REACH and SVHC(s) Incorporated in Articles above 0.1% (w/w)
At this time, as far as we are aware, and have been notified by ECHA, our chemical suppliers, etc., the only substances of very high concern that we knowingly utilise in the application of coatings to our customers’ free issue components, are Sodium Dichromate, Potassium Dichromate, Chromium Trioxide, Chromic Acid, Strontium Chromate and some general solvents. To date, these chemicals have been included on the candidate list, and in some cases are in the process of being included in Annexe XIV, which will require authorisation to permit continued use.
Sodium/Potassium Dichromate is incorporated in low concentrations, as required by numerous aerospace specifications, in the following solutions :
- Stainless steel passivate.
- Brush alocrom.
- Sulphuric acid and chromic acid dichromate seal.
As such, we are not allowed to use alternatives to sodium or potassium dichromate in these solutions when doing work to those specifications and it is not economically or environmentally sound to maintain additional solutions for the processing of work to other specifications that do permit the use of alternatives. Thus, any work requiring one of these five processes, will involve the use of sodium or potassium dichromate, as at any of our competitors.
The good news is that in the case of brush alocrom and any of the passivates they merely result in the chromate conversion of the surface and thus there is no sodium/potassium dichromate left on the article. Also, in the case of the dichromate seal used in some instances after sulphuric acid anodising and chromic anodising, the sodium dichromate results in the deposition of aluminium oxychromate and aluminium oxydichromate. Thus, in every instance, negligible (i.e. less than 0.1% w/w) sodium/potassium dichromate should be present on the coated components.
Potassium dichromate is incorporated in deoxidiser solutions used on our chromic acid anodising and alocrom lines. This is used as a pre-treatment step in these processes to strip the naturally occurring oxide film from aluminium parts and thus, in every instance, the subsequent processing should remove any residual potassium dichromate, resulting in less than 0.1% w/w on the finished coated parts.
Potassium Dichromate is also incorporated in low concentrations in the chromic acid anodising seal prescribed by G.E. and Messier-Dowty. However, again as above, it’s use results in the deposition of aluminium oxychromate and aluminium oxydichromate. Thus, negligible (i.e. less than 0.1% w/w) potassium dichromate should be present on any parts chromic acid anodised to the G.E. and Messier-Dowty specifications.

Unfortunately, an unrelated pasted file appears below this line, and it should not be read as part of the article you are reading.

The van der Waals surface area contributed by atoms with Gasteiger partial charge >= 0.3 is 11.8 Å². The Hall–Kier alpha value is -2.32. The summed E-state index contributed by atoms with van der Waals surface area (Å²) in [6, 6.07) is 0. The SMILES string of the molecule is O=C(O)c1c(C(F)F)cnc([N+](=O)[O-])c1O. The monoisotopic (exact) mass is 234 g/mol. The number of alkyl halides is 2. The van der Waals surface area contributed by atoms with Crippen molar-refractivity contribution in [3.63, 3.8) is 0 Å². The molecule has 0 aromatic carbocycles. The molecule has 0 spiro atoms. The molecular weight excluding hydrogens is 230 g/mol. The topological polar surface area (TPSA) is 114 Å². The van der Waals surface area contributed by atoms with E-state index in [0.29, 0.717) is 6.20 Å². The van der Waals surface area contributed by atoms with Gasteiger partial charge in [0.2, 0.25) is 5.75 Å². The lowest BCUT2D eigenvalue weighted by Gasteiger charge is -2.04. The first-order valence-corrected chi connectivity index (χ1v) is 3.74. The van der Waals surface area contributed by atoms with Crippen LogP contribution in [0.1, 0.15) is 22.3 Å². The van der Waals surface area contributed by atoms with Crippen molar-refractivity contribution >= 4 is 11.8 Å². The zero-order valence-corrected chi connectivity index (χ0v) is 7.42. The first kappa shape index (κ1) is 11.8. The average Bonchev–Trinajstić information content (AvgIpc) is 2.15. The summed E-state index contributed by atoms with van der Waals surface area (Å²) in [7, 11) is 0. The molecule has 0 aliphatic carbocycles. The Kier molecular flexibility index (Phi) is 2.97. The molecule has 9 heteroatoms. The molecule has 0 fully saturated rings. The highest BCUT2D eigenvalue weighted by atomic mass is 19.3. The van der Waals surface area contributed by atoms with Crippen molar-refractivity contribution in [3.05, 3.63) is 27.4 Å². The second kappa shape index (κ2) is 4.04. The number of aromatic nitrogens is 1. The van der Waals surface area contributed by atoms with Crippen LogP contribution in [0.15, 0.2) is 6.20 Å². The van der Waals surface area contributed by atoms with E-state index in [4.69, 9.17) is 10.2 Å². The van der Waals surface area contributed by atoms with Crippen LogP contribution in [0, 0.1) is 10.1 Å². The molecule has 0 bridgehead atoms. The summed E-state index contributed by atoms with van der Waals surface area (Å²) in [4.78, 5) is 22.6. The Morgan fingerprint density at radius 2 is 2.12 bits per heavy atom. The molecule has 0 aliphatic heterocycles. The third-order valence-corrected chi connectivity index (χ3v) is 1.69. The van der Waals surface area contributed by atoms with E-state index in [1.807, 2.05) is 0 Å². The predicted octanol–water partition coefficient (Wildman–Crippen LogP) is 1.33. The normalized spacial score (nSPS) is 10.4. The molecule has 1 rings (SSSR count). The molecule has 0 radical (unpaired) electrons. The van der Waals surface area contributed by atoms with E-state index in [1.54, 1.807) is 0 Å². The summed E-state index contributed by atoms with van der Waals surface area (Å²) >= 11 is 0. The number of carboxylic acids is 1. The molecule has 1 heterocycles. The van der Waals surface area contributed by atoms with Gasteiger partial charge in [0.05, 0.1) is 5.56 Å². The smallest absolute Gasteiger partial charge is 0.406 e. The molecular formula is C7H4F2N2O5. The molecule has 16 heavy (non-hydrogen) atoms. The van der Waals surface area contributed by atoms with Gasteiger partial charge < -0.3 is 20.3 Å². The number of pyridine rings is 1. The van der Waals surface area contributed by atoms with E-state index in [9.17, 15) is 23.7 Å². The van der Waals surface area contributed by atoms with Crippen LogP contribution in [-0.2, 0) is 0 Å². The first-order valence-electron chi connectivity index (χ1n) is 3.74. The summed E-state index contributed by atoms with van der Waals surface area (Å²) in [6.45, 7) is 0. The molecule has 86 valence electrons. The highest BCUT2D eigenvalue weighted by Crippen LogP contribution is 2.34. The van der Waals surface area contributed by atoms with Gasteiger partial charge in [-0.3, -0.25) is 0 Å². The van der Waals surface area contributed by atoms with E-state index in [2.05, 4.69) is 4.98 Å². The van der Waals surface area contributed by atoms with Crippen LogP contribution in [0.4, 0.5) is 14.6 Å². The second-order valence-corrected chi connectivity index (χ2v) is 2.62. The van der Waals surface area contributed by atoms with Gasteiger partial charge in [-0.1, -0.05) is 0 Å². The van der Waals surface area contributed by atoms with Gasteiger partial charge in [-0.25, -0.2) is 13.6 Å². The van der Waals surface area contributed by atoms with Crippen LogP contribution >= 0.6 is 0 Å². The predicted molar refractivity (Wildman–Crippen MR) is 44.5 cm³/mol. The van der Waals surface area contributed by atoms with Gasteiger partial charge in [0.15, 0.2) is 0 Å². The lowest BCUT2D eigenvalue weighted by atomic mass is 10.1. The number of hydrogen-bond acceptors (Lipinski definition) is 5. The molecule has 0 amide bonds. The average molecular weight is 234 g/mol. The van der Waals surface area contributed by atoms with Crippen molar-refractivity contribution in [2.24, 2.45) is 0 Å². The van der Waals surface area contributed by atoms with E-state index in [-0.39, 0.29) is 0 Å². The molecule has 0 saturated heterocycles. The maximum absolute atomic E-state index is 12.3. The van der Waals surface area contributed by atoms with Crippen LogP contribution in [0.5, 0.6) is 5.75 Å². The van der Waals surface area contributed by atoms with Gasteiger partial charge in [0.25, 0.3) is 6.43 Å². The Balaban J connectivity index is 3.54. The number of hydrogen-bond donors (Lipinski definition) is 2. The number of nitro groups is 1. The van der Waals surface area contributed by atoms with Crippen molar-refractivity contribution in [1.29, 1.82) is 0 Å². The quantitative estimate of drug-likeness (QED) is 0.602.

Chromic acid is obviously employed in the chromic acid anodising baths and is present in a Def Stan (03-12) type one, two and three brass passivate and our anodising control stripper. However, it is also employed in very small amounts in a very dilute chromic seal (0.02%) sometimes used for thin film sulphuric acid anodising and a very dilute (0.05%) hot chrome rinse used when phosphating components.
In the case of chromic acid anodising what is actually deposited on to the surface of the article/component is an oxide film approximately 2 – 6 microns thick and, as such, providing they are processed correctly, negligible (i.e. less than 0.1% w/w) chromic acid should be present on the anodised components.
In the case of passivate solution, chromic seal and hot chrome rinse, (like in the case of the dichromates mentioned earlier) it is merely there to provide a chromate conversion of the surface of the article and thus provide some level of corrosion resistance. Thus, in every instance, negligible (i.e. less than 0.1% w/w) chromic acid should be present on the finished coated components.
Chrome is found in many forms in the paints we commonly use, including strontium chromate, which is found in most aerospace primers in concentrations up to 25 – 30%. As it is not converted during the application process it will be present in quite high levels in the cured primer coating and, depending on the structure of the article coated (surface area to volume ratio), may exceed the 0.1% w/w permitted on finished components.
The two solvents, Methoxyethanol and Ethoxyethanol, are possibly present in some of the paints we apply. However, due to the volatile nature, upon curing of the paints, most, if not all of them, if present, should evaporate and thus, in all instances, the resultant amount on the finished article should be less than the 0.1% w/w.
Dr. K.G. Tucker